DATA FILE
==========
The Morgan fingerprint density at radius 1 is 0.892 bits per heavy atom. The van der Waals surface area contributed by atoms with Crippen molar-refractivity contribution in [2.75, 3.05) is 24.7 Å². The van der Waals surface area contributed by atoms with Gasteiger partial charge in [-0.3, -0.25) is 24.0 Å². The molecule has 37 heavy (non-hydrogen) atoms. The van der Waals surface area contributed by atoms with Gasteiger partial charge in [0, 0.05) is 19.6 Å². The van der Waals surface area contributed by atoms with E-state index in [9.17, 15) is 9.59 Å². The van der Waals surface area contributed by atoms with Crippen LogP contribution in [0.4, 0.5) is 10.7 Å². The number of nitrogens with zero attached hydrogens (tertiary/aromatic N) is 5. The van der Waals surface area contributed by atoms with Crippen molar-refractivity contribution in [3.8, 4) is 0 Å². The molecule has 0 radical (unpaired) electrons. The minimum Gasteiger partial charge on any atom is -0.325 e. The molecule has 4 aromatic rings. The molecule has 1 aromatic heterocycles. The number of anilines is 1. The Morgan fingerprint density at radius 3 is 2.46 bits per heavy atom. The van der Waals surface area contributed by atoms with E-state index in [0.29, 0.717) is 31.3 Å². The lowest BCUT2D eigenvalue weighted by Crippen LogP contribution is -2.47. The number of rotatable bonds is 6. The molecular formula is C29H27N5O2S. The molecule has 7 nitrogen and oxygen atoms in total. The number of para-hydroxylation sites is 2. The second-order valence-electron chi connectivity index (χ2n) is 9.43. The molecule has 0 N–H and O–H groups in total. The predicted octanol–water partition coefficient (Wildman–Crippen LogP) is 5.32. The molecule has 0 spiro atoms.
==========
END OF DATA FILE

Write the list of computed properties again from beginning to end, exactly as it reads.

The Morgan fingerprint density at radius 1 is 0.892 bits per heavy atom. The van der Waals surface area contributed by atoms with Crippen molar-refractivity contribution in [2.75, 3.05) is 24.7 Å². The van der Waals surface area contributed by atoms with Gasteiger partial charge in [-0.3, -0.25) is 24.0 Å². The molecule has 37 heavy (non-hydrogen) atoms. The van der Waals surface area contributed by atoms with Gasteiger partial charge in [0, 0.05) is 19.6 Å². The van der Waals surface area contributed by atoms with E-state index in [9.17, 15) is 9.59 Å². The van der Waals surface area contributed by atoms with Crippen LogP contribution in [0.4, 0.5) is 10.7 Å². The number of nitrogens with zero attached hydrogens (tertiary/aromatic N) is 5. The van der Waals surface area contributed by atoms with Crippen molar-refractivity contribution in [3.8, 4) is 0 Å². The molecule has 0 radical (unpaired) electrons. The minimum Gasteiger partial charge on any atom is -0.325 e. The molecule has 4 aromatic rings. The molecule has 1 aromatic heterocycles. The number of anilines is 1. The Morgan fingerprint density at radius 3 is 2.46 bits per heavy atom. The van der Waals surface area contributed by atoms with E-state index in [0.29, 0.717) is 31.3 Å². The lowest BCUT2D eigenvalue weighted by Crippen LogP contribution is -2.47. The number of rotatable bonds is 6. The molecular formula is C29H27N5O2S. The molecule has 7 nitrogen and oxygen atoms in total. The number of para-hydroxylation sites is 2. The second-order valence-electron chi connectivity index (χ2n) is 9.43. The molecule has 0 N–H and O–H groups in total. The predicted octanol–water partition coefficient (Wildman–Crippen LogP) is 5.32. The molecule has 0 spiro atoms.